Tell the truth, I'd go for an enduro bike or something similar for riding on salted roads. Half the price or less, lighter and probably already covered in scrapes and dings. Plastics aren't affected by salt, either. That, or a metric twin of some kind. I once had a 250cc MZ which was great, its ISDT heritage really showed through once I got some decent tyres - the alloy/steel joint in the mudguard rusted right through but so what?

I know Southern Norway quite well. Nice place provided the Client is sorting out your local tax, and the shipyard knows you are coming on a Sunday; best avoided otherwise.
Shoot, a man could have a good weekend in Dallas with all that stuff...

Post Tue Dec 01, 2015 8:33 am

Posts: 1726
Location: Interlaken, NY USA

Coming from the era of reverse cone Megga's myself, I can just imagine the sound. I've often wondered if the SuperTrapps, etc are that great of an improvement with their diffusers, etc.

Side note on RR's. Just after WWII 12 GE electric locomotives originally destined for Russia were sold to the Milwaukee line for use on the Milwaukee's electrified division through the Rockies. (When ordered, Russia was our ally, but that changed postwar and US gov't prevented the sale) They had to change the gauge to standard vs the Ruskie's paranoid 5ft gauge,(Russia deliberately ran a different gauge to frustrate invading armies) and were nicknamed "Little Joes" (for Joe Stalin) by the operating crews. Reliable engine, ran them 'till they turned off the juice in 1974.
Another sidenote on Milwaukee's electrical operation in the Rockies, the energy generated from running the downhill trains's motors as generators was used to power trains ascending the slopes. The power was fed back through the overhead lines.
Sorry for the deviation from motorcycles, but just some historical trivia that I found interesting and I thought others might as well.
DL

Post Tue Dec 01, 2015 9:00 am

Posts: 1786
It sounds like a Dunstall Norton Commando :D I did think of having Dunstall replica pipes, Armour's of Bournemouth are still producing them to the original tools but decided on the mega. It suits the bike very well!

Re Super Trapp, I'm not particularly convinced that this sort of bike benefits greatly from fancy-pants "exhaust tuning" - get the length about right, the expansion volume about right, check your plugs and main jets and overall state of tune, and differences are more apparent than real after that, I think. I was pretty unimpressed with the SE units, extremely noisy and the bike ran as rough as a badger's bum at low speeds.

There was a class of 2-10-0 locomotive built for Tsarist Russia that ended up being re-gauged and sold to various US RR after WW1. It tells you quite a lot about UK vs US railway practice that a class of locomotive larger than the biggest non-articulated locomotives built for UK use (the BR Standard 9F 2-10-0) found a role as motive power for minor and branch lines.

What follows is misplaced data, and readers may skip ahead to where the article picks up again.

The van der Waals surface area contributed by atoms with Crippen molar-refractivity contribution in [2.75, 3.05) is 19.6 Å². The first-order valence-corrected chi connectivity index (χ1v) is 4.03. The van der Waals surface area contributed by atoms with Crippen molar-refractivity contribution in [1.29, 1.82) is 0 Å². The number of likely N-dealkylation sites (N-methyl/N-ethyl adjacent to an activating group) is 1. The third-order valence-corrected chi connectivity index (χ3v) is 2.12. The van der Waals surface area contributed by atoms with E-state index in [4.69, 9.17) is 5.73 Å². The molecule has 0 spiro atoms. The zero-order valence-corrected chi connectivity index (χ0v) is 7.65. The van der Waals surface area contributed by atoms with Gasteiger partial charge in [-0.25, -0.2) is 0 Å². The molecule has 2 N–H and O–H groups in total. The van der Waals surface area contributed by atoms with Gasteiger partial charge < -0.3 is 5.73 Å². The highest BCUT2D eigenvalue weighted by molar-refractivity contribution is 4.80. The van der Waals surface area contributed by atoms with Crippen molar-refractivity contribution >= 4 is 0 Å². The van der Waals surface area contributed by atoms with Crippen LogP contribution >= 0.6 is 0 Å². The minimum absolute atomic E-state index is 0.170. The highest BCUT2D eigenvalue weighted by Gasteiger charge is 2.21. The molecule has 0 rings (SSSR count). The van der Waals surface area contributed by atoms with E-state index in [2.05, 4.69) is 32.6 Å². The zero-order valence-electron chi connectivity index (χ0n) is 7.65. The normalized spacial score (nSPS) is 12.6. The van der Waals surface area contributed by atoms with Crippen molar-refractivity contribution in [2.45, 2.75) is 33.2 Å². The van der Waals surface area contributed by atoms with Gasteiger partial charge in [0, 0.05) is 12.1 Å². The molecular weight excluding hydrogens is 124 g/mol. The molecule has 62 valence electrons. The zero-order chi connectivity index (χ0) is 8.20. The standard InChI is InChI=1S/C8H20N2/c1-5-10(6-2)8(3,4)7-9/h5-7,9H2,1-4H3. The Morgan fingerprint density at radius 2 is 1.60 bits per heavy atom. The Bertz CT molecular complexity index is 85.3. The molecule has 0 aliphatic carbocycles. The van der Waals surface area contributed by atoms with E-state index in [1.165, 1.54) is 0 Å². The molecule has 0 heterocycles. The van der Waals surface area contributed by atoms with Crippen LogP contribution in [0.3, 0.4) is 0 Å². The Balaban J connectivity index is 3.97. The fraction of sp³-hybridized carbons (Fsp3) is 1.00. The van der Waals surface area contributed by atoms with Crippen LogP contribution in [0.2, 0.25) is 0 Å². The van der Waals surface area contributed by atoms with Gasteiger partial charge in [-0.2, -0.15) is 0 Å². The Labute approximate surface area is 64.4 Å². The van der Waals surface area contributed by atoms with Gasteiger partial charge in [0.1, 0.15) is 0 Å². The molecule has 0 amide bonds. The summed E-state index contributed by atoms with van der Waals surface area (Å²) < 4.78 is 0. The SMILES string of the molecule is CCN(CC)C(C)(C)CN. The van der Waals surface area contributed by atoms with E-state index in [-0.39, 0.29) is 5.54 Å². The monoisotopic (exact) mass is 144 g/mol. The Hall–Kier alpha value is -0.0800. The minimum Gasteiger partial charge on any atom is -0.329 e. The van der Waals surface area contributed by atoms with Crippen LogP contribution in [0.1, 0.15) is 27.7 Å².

Shoot, a man could have a good weekend in Dallas with all that stuff...

Post Tue Dec 01, 2015 2:24 pm
GuS

Posts: 420
Location: Bergen, Norway
Cannot disagree on the lightweight Enduro approach.... but my daily ride is a 1961 /2 Beemer. Kids are slowly growing out of the sidecar, and about time to take off the old Watsonian and go back to 2WD.
The bike handle the salt well, but several yearly tear down and cleaning of wheel bearing and brakes is mandatory, and the bike doesent exactly gloss.
So i thought of changing the old warrior by something a bit more modern like a 2nd hand 10-15 yr old Sportster. Thinking along your line in terms of how the riding position should be. Maybe even lift the suspension a bit more. An upright position is better on slipprey roads.
To the tyres, I've tried various types including steel spikes. Right now, im on a pair of 3,5x18 Heidenau. Really soft rubber that got good traction on snow and ice. Not so good as with spikes, but I get by.
Cant help you with the local taxes, but if you happen to have a landfall in Bergen sometime give me a call and I may offer you a cup of coffe or even a local beer.

GuS

Post Tue Dec 01, 2015 3:25 pm

Posts: 1786
I rode a 1974 R60/6 BMW for some years, in all weathers including snow, sometimes commuting up to 40 miles. Very sure-footed bike, once you get the hang of it.

I'd feel the Sportster was both too heavy, and too top-heavy for this kind of use. If you can't pick the bike up you WILL have serious problems sooner or later.

Plus, with a metric cruiser or enduro, drop it and damage it and you can just shrug your shoulders, collect the insurance (if it's worth insuring at all) and buy another one at the weekend..
Shoot, a man could have a good weekend in Dallas with all that stuff...

Post Tue Dec 01, 2015 4:37 pm

Posts: 1726
Location: Interlaken, NY USA

My Winter ride, back in the day when I still played that game was a '44 M20. Reliable starter, and didn't have enough power to spin the rear wheel even on ice! Proudest moment? When it started first kick at -40 deg one morning. We'd taken the bikes to a friend's cabin in the Adirondacks for a weekend, ran from bar to bar on the snow packed roads. The sled riders thought we were deranged. Think they were probably right!
DL
I still have the M20, it's the bike that got me started on Flatheads.